Dr. James Grisolia, chair of neurology at Scripps Mercy Hospital in San Diego, said, "We don't know why, but the very parts of our brain that control memory ... are also the same parts that get the most stubborn, hard-to-control seizures, with huge implications for our memory."
In most cases, memory loss seems to be instigated by a series of smaller seizures over a long period of time. Propst had been diagnosed with epilepsy before the grand mal seizure that robbed her of her memory, and it's likely that the minor seizures she experienced were instrumental steps toward the major event.
Smaller seizures were what chipped away at the long-term memory of 42-year-old Mary Smith of Clinton, Mass. Smith was diagnosed with epilepsy when she was a senior in college, at the age of 21. But she says that as early as age 15, she started displaying the signs of psychomotor seizures.
"I would say all of my epileptic seizures have actually contributed to long-term memory loss," she said. Among the casualties are nearly every recollection of her college years.
"I don't remember being in college, but I have the pictures," she noted. There are other memories that she says she cannot recall -- things that she says she should remember but simply can't, like giving birth to her son.
"He's almost 20. I had him when I was 23," she said. "Twenty years old, but I remember hardly anything about his childhood."
"It is easy to feel really alone," said Smith, who, despite her memory loss, maintains good relationships with her friends and family and works as an adult education teacher.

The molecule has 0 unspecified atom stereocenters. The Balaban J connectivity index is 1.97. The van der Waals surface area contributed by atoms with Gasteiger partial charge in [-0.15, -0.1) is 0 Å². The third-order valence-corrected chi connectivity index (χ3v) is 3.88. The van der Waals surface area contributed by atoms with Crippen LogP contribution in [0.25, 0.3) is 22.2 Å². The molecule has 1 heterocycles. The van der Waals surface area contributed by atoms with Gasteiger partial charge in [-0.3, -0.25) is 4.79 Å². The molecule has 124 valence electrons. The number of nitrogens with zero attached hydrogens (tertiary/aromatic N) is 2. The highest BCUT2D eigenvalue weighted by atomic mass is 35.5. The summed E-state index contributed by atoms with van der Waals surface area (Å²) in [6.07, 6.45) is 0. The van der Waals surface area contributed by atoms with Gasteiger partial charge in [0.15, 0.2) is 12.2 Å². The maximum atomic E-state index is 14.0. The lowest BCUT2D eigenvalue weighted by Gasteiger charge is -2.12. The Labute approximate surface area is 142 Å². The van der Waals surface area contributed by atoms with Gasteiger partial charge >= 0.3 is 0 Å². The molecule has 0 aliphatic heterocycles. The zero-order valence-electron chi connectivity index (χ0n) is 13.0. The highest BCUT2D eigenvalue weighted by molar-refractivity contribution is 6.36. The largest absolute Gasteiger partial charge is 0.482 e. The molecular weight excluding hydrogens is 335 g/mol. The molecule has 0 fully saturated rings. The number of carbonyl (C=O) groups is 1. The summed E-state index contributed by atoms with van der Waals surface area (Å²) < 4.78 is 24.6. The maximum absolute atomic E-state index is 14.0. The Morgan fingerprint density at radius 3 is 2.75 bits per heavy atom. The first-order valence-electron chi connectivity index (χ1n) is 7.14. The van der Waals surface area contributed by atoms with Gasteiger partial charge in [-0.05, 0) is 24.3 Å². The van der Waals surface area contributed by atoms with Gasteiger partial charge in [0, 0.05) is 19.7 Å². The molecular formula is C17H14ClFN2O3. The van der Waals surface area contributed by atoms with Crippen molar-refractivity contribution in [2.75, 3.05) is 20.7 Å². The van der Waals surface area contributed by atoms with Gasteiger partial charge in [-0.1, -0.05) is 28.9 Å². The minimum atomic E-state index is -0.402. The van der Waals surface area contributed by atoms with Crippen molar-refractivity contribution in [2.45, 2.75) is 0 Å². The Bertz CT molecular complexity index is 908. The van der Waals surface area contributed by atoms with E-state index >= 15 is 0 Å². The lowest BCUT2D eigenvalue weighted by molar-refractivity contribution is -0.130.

Part of this isolation could be attributable to the fact that, for most people, memory is a significant part of identity.
"Memory remains one of the many unplumbed mysteries of the brain," Grisolia of Scripps Mercy Hospital said. "Our memories, accumulated over a lifetime, speak more to the heart of who we are than any external set of biologic, demographic or socioeconomic data about us."
Propst, too, said her memory loss has made it difficult in some cases to relate to others.
"It's hard to relate to other people if you don't have memories to share," Propst said.
Even with absent memories, however, the past has a way of catching up. Propst said that since the Denver Post covered her story last week, she has received a number of calls from old acquaintances who want to talk to her about her past life.
"As a custodian, I'm pretty invisible," Propst said. "I think people tend to think that I'm not very competent."
"I want to get together with someone who says, 'Yes, you were smart, you made a difference.'"
Once gone, are memories lost forever? Not all doctors think so. Ewing, her doctor, said he believes that somewhere, deep in Propst's brain, the memories she lost still exist.
"If you could find a way to reconstruct that connection, I think that they're there. I just don't think she has the ability to cross the bridge. ... Whatever switch it was that allowed her to access her memories, if we can throw it back, I have no doubt that these memories are still there. They should still be there; the brain area looks like it's intact."
But, if given the chance, Propst said, she would not want her old memories back.
"Actually, I haven't tried to reconnect with many of them," she said. "They really have nothing to do with my life now."